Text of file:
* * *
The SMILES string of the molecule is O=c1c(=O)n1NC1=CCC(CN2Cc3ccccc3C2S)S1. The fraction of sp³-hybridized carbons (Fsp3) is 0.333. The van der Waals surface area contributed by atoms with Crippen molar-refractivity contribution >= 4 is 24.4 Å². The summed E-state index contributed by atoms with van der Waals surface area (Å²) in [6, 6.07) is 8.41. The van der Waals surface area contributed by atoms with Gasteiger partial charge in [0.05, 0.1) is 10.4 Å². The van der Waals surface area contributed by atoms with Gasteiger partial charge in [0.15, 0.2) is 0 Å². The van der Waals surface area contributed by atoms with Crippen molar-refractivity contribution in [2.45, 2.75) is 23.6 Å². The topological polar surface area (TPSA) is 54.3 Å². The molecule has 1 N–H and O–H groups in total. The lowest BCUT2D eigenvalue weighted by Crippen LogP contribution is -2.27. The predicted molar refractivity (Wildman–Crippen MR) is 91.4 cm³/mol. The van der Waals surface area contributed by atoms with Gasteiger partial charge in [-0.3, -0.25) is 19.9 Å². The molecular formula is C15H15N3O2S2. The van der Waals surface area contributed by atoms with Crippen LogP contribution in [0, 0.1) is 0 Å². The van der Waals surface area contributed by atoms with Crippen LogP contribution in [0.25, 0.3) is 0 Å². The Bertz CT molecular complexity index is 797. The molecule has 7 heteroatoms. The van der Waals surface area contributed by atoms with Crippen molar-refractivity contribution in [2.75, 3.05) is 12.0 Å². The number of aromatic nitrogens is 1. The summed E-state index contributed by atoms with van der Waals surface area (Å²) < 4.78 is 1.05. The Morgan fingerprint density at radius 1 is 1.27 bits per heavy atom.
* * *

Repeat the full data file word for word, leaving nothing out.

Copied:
The SMILES string of the molecule is O=c1c(=O)n1NC1=CCC(CN2Cc3ccccc3C2S)S1. The fraction of sp³-hybridized carbons (Fsp3) is 0.333. The van der Waals surface area contributed by atoms with Crippen molar-refractivity contribution >= 4 is 24.4 Å². The summed E-state index contributed by atoms with van der Waals surface area (Å²) in [6, 6.07) is 8.41. The van der Waals surface area contributed by atoms with Gasteiger partial charge in [0.05, 0.1) is 10.4 Å². The van der Waals surface area contributed by atoms with Gasteiger partial charge in [0.15, 0.2) is 0 Å². The van der Waals surface area contributed by atoms with Crippen molar-refractivity contribution in [2.45, 2.75) is 23.6 Å². The topological polar surface area (TPSA) is 54.3 Å². The molecule has 1 N–H and O–H groups in total. The lowest BCUT2D eigenvalue weighted by Crippen LogP contribution is -2.27. The predicted molar refractivity (Wildman–Crippen MR) is 91.4 cm³/mol. The van der Waals surface area contributed by atoms with Gasteiger partial charge in [-0.3, -0.25) is 19.9 Å². The molecular formula is C15H15N3O2S2. The van der Waals surface area contributed by atoms with Crippen LogP contribution in [0, 0.1) is 0 Å². The van der Waals surface area contributed by atoms with Crippen LogP contribution in [0.25, 0.3) is 0 Å². The Bertz CT molecular complexity index is 797. The molecule has 7 heteroatoms. The van der Waals surface area contributed by atoms with Crippen molar-refractivity contribution in [2.75, 3.05) is 12.0 Å². The number of aromatic nitrogens is 1. The summed E-state index contributed by atoms with van der Waals surface area (Å²) < 4.78 is 1.05. The Morgan fingerprint density at radius 1 is 1.27 bits per heavy atom.